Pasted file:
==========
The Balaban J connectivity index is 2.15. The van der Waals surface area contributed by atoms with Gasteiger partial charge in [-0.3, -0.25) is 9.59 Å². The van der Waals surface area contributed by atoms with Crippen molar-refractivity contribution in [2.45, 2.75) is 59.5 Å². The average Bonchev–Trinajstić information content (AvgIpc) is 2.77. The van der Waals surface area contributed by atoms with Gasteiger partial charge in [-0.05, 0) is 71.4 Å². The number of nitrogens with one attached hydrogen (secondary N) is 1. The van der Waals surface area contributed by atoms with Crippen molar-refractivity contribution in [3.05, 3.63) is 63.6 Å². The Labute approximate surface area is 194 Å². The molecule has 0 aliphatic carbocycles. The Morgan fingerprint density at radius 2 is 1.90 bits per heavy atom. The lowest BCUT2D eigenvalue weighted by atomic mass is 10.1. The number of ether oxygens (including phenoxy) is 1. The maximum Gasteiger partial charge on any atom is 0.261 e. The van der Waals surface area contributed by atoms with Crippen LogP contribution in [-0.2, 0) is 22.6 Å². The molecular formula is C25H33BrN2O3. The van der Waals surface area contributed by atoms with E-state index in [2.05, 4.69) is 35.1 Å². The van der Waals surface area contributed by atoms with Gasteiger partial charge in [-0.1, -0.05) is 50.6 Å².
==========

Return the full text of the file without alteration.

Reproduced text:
The Balaban J connectivity index is 2.15. The van der Waals surface area contributed by atoms with Gasteiger partial charge in [-0.3, -0.25) is 9.59 Å². The van der Waals surface area contributed by atoms with Crippen molar-refractivity contribution in [2.45, 2.75) is 59.5 Å². The average Bonchev–Trinajstić information content (AvgIpc) is 2.77. The van der Waals surface area contributed by atoms with Gasteiger partial charge in [-0.05, 0) is 71.4 Å². The number of nitrogens with one attached hydrogen (secondary N) is 1. The van der Waals surface area contributed by atoms with Crippen molar-refractivity contribution in [3.05, 3.63) is 63.6 Å². The Labute approximate surface area is 194 Å². The molecule has 0 aliphatic carbocycles. The Morgan fingerprint density at radius 2 is 1.90 bits per heavy atom. The lowest BCUT2D eigenvalue weighted by atomic mass is 10.1. The number of ether oxygens (including phenoxy) is 1. The maximum Gasteiger partial charge on any atom is 0.261 e. The van der Waals surface area contributed by atoms with Crippen LogP contribution in [-0.2, 0) is 22.6 Å². The molecular formula is C25H33BrN2O3. The van der Waals surface area contributed by atoms with E-state index in [2.05, 4.69) is 35.1 Å². The van der Waals surface area contributed by atoms with Gasteiger partial charge in [-0.1, -0.05) is 50.6 Å².